In a little more than three weeks, the justices of the United States Supreme Court will hear oral argument in a case about the constitutionality of the Voting Rights Act, the venerated federal law that for the past 48 years has helped eased the sting of official discrimination in the exercise of the most important of all civil rights — the right to vote. It’s the Voting Rights Act that has stopped bigoted state and local officials from ginning up new literacy tests or poll taxes. It’s the Voting Rights Act that has forced cynical legislators to limit (somewhat, anyway limit the scope of their racial gerrymandering. In Shelby County v. Holder, the court has been asked by an aggrieved Alabama county to strike down Section 5 of the statute, the provision which requires certain jurisdictions (like those in Alabama) with long patterns and practices of discrimination in voting to “pre-clear” with the Justice Department their proposed changes to voting laws. It’s a vitally important case for many reasons — not least of which that the court’s conservatives appear poised to strike down the statute just months after it was invoked, successfully and often, in the 2012 election cycle to protect the vote for millions of Americans.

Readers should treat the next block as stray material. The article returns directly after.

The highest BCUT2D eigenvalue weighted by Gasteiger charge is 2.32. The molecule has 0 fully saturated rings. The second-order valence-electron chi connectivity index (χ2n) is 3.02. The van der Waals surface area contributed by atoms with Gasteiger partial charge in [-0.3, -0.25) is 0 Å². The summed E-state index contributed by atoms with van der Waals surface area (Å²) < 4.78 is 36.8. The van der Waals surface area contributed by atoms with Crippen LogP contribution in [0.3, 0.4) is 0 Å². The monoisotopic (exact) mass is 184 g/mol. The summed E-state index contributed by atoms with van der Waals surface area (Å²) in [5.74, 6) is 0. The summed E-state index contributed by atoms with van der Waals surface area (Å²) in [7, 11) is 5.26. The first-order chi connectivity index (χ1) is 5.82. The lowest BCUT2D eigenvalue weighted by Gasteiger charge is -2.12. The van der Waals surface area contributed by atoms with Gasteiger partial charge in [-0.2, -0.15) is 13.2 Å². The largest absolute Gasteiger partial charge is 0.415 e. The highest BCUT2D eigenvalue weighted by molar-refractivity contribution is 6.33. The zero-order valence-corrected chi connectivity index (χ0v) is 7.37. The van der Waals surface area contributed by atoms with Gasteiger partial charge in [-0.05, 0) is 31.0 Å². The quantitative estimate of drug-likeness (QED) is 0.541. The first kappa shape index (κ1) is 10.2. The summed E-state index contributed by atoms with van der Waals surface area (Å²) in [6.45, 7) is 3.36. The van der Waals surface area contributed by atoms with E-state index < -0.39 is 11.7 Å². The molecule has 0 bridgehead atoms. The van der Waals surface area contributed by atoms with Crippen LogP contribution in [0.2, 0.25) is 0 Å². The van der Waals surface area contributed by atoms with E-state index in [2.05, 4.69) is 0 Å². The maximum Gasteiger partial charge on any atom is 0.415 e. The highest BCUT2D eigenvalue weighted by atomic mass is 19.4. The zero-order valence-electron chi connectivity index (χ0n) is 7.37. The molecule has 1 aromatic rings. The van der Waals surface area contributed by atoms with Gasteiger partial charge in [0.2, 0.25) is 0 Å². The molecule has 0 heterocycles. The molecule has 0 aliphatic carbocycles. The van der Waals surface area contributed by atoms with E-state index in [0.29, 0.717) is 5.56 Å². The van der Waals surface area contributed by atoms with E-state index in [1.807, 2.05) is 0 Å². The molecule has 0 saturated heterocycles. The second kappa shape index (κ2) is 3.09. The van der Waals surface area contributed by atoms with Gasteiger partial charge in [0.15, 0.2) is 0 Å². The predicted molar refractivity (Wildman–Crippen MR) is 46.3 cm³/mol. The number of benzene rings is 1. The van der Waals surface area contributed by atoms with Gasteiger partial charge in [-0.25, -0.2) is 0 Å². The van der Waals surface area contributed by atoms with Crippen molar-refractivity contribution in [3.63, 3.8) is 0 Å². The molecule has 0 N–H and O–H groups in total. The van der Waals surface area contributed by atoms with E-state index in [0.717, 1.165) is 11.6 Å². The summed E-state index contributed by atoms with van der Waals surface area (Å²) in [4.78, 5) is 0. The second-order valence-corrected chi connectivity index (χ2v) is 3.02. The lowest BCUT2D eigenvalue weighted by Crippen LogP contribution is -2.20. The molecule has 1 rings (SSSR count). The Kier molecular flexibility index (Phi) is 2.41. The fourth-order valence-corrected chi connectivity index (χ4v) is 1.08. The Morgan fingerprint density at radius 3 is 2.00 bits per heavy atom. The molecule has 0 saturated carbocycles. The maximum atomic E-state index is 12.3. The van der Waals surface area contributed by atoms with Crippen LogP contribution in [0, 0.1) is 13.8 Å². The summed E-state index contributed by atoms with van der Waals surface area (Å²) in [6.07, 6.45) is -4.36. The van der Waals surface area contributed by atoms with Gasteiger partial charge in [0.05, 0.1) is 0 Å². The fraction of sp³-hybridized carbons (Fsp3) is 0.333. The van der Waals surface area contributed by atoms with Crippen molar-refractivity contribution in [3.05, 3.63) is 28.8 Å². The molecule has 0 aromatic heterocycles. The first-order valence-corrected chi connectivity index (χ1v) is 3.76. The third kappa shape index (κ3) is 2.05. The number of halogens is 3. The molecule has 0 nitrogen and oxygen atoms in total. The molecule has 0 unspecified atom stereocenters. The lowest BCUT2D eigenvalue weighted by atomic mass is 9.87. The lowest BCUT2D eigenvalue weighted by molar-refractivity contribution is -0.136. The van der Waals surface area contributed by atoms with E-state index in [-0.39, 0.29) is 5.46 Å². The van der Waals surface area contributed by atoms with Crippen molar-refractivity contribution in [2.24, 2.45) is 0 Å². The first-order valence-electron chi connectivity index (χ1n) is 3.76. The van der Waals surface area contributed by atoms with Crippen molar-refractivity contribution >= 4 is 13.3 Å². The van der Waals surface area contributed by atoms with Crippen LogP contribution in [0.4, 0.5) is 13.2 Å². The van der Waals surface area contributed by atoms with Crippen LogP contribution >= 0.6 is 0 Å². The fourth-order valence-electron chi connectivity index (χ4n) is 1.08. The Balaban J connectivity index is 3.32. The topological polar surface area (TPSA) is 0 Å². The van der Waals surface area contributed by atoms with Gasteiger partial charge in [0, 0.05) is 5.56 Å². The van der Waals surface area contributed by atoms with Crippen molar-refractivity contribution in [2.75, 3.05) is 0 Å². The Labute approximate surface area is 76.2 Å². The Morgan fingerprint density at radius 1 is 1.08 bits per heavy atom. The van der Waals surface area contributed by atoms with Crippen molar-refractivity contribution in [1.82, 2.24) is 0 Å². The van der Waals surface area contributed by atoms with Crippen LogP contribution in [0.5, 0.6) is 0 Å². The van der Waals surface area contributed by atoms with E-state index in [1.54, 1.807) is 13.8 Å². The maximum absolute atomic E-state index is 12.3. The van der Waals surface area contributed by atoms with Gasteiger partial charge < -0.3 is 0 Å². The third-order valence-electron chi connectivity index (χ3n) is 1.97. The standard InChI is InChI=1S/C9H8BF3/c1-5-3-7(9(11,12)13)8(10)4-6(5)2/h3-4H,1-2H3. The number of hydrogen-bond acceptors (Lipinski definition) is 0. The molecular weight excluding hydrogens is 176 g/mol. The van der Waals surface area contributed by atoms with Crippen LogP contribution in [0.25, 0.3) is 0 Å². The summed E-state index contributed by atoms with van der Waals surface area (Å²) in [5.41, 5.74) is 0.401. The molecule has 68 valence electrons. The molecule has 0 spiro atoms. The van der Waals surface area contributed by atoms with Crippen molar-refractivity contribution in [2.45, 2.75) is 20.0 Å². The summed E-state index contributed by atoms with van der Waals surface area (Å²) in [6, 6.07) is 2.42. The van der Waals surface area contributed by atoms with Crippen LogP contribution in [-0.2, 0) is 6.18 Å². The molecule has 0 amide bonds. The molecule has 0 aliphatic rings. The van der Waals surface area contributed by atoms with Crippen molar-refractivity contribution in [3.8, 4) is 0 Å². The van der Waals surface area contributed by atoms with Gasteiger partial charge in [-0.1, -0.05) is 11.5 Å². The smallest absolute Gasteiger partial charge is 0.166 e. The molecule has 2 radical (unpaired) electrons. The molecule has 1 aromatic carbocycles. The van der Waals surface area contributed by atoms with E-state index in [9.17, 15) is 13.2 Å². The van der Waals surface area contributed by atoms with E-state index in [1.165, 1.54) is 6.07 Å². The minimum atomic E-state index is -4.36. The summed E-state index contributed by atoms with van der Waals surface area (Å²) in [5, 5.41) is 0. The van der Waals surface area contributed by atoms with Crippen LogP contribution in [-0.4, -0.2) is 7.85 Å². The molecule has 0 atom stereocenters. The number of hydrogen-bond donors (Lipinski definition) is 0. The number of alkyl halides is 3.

I will have much more to say about the merits of the case later this month. For now, I just want to briefly point out the remarkable array of “friends of the court” briefs which have been filed at the Supreme Court by individuals and organizations who have come to believe that they have a stake in the outcome of the case. So far, the American Bar Association’s website lists 26 such briefs, and so does Scotusblog, but there already are many more, and if you have nothing better to do for the next few hours, some of them are worthy of a closer look. If you don’t have the time, or the inclination, here are some of the highlights.
Remember Representative F. James Sensenbrenner? If you do, it’s probably because you either loved or hated him in the role of manager of the House of Representatives during the relentless Republican pursuit of the impeachment of President Bill Clinton. But did you know that Rep. Sensenbrenner, the Wisconsin Republican, has long played a critical role in helping to ensure civil rights for minority voters? I didn’t know that until I started studying the history of the Voting Rights.